Silicon Valley Bank Collapse

Silicon Valley Bank (SIVB) Goes Bust: What it Means for Contagion Risk and the Fed

By:Thomas Westwater

SVB Financial Group, Prominent VC Backer, Goes Bust

Silicon Valley Bank (SIVB) collapsed on Friday, throwing financial markets into chaos and putting the venture capital industry on its heels in a shocking and abrupt development that has left investors and traders scrambling for answers.

A 60% drop in SVB Financial Group’s stock price on Thursday carried over into Friday trading. On Wednesday, the bank announced an issuance of $2.25 billions of common stock as it recorded a $1.8 billion loss surrounding its securities.

Reminiscent of the bank runs of the 1930s, a surge of fear caused FDV’s depositors to withdraw their money in a scramble. In turn, SVB was forced to sell assets at a loss to cover the flood of withdrawals. Like many financial institutions, SVB held a large share of bonds and U.S. Treasuries, which have declined broadly in price over the past several years amid central bank rate hikes.

Technically, per U.S. accounting and regulator rules, firms are not required to mark down bond prices on their books. That typically isn’t a problem, especially if those bonds are held to maturity. This may cause some to rethink those rules or at least examine the risk that falling bond prices over the past several years pose to U.S. institutions.

The evaporating stock price upended a planned capital raise, with the flurry of depositors pulling their money quickly and making it nearly impossible to properly value the company’s balance sheet. While some investors publicly called for depositors to weather the storm, only a few seemed to take that advice.

Savvy investors and those making decisions don’t want to risk the liquidity of their own companies in return for good grace from a bank that likely won’t exist to pay them back. It took over a decade for Salomon Brother’s former depositors to recoup their losses.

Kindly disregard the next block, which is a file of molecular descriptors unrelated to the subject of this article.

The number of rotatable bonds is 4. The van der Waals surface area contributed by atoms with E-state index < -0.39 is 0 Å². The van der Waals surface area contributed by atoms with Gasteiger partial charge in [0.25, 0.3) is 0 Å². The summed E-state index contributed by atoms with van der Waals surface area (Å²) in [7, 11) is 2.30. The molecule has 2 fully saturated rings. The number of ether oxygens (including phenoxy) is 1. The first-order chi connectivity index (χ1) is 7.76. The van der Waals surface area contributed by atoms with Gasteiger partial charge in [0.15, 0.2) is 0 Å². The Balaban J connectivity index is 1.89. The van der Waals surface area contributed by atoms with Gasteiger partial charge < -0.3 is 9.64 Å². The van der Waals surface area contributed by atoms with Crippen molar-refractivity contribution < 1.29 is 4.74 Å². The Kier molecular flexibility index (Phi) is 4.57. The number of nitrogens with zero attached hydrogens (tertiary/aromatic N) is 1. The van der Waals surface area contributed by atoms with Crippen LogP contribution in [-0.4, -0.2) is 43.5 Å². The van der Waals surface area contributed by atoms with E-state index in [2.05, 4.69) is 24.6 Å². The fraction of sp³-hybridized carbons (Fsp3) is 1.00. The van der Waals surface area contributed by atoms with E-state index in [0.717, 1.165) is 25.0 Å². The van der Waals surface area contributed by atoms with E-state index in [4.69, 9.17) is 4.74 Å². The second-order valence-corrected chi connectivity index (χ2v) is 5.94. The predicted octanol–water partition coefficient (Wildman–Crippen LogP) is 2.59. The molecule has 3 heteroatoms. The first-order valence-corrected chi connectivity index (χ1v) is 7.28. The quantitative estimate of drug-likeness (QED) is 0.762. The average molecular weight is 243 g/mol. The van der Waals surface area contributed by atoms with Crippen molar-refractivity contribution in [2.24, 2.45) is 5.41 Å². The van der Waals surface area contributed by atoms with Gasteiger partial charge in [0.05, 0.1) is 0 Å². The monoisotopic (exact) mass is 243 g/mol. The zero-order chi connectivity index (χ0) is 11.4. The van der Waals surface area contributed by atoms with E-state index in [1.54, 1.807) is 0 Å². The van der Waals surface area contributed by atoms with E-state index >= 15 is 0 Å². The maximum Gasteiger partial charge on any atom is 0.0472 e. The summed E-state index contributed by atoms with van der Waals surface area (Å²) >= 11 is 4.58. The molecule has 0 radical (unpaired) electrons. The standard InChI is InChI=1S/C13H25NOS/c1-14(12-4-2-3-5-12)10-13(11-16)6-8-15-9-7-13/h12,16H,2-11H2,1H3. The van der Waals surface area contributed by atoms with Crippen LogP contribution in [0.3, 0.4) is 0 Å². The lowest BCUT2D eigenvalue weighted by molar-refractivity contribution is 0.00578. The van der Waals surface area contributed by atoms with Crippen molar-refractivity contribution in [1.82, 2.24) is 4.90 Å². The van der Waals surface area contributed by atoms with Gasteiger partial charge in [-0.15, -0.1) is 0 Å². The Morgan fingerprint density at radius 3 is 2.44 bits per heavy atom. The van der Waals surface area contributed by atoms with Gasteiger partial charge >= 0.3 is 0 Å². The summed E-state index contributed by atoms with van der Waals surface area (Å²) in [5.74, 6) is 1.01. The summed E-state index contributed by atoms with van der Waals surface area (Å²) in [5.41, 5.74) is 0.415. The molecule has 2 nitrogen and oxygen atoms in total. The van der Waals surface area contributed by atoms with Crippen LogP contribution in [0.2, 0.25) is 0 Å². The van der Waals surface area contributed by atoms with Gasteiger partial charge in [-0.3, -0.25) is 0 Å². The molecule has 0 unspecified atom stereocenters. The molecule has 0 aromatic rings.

Silicon Valley Bank: The First FDIC-Insured Causality of 2023: SVB Explained

Silicon Valley Bank operates in the venture capital space, where it funds a large chunk of technology startups in the United States. The bank was founded in 1983 and is headquartered in Santa Clara, California.

SVB is known for what is considered by some as risky lending, but that is the inherent nature of funding venture capital. It is now the largest bank to go bust since 2008, when the world entered a financial crisis due to housing prices and derivatives products based on mortgages. Currently, FDV’s publicly traded shares are halted, which trade under the ticker SIVB.

Contagion Risk or Contained Risk: What Does This Mean for Markets?

It is unlikely that this collapse will spill over into the broader banking industry, particularly regional banks, which may be sensitive to credit risk, but that is of little consolation for investors. KRW, the SPDR S&P Regional Banking ETF, was down around 5% in the last hour of trading. Investors are rightfully concerned. Banks have been buying bonds heavily over the last few years, meaning some of their assets are underwater currently.

Larger banks, many of which have more sophisticated hedging and risk control parameters in place, are likely going to be okay. But for others, if there are significant liquidity issues, the market should be made aware of those over the coming days and weeks. However, this may cause the Federal Reserve to ease up on interest rate hikes, as they likely want to avoid driving bond prices much lower, something that could increase the risk of contagion.

Investors would welcome a slower pace of rate hikes, and if significant contagion in the banking sector is avoided, the whole snafu could end up guiding markets higher. In any case, this is a good time for traders to be strategic.

SIVB stock what is silicn valley bank

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